St. Paul will direct property taxes from the site of the former Ford plant toward building streets, parks and utilities on the 122-acre parcel.
The City Council on Wednesday evening approved $53 million in tax-increment financing (TIF) for the site. That money, part of a $275 million TIF package that will likely also finance future affordable housing, will set the stage for mixed-use development on the now-empty land.
"It is entirely a blank slate," said Kristin Guild, interim director of Planning and Economic Development, in a presentation to council members. "There aren't roads, there aren't sewers, there aren't utilities."
A decade of planning has gone into reimagining the former automotive plant site in the Highland Park neighborhood. The vision for the site includes parks and trails, retail, office space and a variety of housing.
"When Ford Motor Company opened a sprawling auto manufacturing plant on the banks of the Mississippi, they laid the foundation for nearly a century of opportunity and growth in our city," Council Member and Housing and Redevelopment Authority Chairman Chris Tolbert said in a statement. "I believe that today we are embarking on another once in a century opportunity that will reap benefits for generations to come."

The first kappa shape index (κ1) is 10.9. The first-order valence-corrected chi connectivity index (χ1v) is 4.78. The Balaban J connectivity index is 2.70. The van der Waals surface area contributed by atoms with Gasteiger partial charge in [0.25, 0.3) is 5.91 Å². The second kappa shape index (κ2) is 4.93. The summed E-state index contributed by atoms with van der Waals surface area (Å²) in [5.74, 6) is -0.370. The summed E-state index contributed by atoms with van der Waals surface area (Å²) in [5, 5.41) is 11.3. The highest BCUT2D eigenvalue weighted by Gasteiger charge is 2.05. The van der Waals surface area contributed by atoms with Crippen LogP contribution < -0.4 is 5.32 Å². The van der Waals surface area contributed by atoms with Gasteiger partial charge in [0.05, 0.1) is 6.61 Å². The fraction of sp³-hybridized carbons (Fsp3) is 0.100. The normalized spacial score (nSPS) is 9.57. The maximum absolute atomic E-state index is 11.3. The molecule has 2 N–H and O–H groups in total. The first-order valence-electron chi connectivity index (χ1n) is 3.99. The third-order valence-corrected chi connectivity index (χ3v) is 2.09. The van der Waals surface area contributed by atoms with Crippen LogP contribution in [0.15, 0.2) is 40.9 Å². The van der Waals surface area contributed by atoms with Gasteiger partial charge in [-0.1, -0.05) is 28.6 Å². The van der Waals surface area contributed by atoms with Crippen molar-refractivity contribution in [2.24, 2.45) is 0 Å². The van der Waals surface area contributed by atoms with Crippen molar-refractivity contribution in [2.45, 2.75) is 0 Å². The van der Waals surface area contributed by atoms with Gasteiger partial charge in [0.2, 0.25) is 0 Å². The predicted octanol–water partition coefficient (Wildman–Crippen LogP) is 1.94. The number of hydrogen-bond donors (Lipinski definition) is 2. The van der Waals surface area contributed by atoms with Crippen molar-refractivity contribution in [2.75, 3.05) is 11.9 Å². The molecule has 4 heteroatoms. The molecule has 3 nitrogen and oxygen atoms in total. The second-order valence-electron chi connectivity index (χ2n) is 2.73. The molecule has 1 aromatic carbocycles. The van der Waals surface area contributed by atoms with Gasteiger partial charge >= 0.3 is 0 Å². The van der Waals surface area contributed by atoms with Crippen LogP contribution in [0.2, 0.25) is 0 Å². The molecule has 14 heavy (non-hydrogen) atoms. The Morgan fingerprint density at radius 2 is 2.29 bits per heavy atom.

The total infrastructure cost for the site is estimated at more than $93 million. Private sources, including developer Ryan Cos., will provide nearly $33 million; the rest will come from TIF, capital improvement bonds and municipal state aid.
City Council President Amy Brendmoen said she would like to see more assistance from the state.
"There's clearly a regional benefit," she said. "I would really like to see our Legislature and governor step up and participate in this to help reduce the need for so much TIF to finance the project."
The city has applied for a state grant to help build a stormwater management system on the site, which would lower the TIF financing needed for infrastructure by up to $7 million, interim Finance Director John McCarthy told council members Wednesday.
Once built out, the site is expected to be a model for sustainable development, Guild said. In addition to green stormwater infrastructure, all of the site's electricity will come from carbon-free renewable sources, including the largest urban solar array in the Twin Cities.
The site, currently valued at $40 million, is expected to be worth $1 billion by 2040.